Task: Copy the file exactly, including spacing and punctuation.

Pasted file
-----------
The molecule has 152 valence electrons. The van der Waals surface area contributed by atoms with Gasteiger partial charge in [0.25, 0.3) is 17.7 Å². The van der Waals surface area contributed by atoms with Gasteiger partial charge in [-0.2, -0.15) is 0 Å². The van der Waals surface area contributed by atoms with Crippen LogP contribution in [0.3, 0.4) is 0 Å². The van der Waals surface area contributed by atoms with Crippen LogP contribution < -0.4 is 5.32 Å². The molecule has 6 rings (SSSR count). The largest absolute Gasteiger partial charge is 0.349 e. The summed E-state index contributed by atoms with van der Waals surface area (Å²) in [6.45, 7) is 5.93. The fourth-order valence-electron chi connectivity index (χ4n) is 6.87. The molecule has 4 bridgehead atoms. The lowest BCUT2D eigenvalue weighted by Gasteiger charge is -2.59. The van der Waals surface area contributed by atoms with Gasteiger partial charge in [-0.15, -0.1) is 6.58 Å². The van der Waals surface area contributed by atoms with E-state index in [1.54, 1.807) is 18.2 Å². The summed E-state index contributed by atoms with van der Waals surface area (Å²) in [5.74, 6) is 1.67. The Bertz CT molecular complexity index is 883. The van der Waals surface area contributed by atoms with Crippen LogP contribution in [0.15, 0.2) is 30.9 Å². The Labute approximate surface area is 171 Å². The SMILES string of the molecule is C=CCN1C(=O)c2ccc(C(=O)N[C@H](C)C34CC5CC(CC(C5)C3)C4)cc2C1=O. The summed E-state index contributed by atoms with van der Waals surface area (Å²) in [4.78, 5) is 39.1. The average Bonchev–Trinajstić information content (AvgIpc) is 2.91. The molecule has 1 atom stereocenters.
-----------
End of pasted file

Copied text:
The molecule has 152 valence electrons. The van der Waals surface area contributed by atoms with Gasteiger partial charge in [0.25, 0.3) is 17.7 Å². The van der Waals surface area contributed by atoms with Gasteiger partial charge in [-0.2, -0.15) is 0 Å². The van der Waals surface area contributed by atoms with Crippen LogP contribution in [0.3, 0.4) is 0 Å². The van der Waals surface area contributed by atoms with Crippen LogP contribution < -0.4 is 5.32 Å². The molecule has 6 rings (SSSR count). The largest absolute Gasteiger partial charge is 0.349 e. The summed E-state index contributed by atoms with van der Waals surface area (Å²) in [6.45, 7) is 5.93. The fourth-order valence-electron chi connectivity index (χ4n) is 6.87. The molecule has 4 bridgehead atoms. The lowest BCUT2D eigenvalue weighted by Gasteiger charge is -2.59. The van der Waals surface area contributed by atoms with Gasteiger partial charge in [-0.15, -0.1) is 6.58 Å². The van der Waals surface area contributed by atoms with E-state index in [1.54, 1.807) is 18.2 Å². The summed E-state index contributed by atoms with van der Waals surface area (Å²) in [5.74, 6) is 1.67. The Bertz CT molecular complexity index is 883. The van der Waals surface area contributed by atoms with Crippen LogP contribution in [0.15, 0.2) is 30.9 Å². The Labute approximate surface area is 171 Å². The SMILES string of the molecule is C=CCN1C(=O)c2ccc(C(=O)N[C@H](C)C34CC5CC(CC(C5)C3)C4)cc2C1=O. The summed E-state index contributed by atoms with van der Waals surface area (Å²) in [4.78, 5) is 39.1. The average Bonchev–Trinajstić information content (AvgIpc) is 2.91. The molecule has 1 atom stereocenters.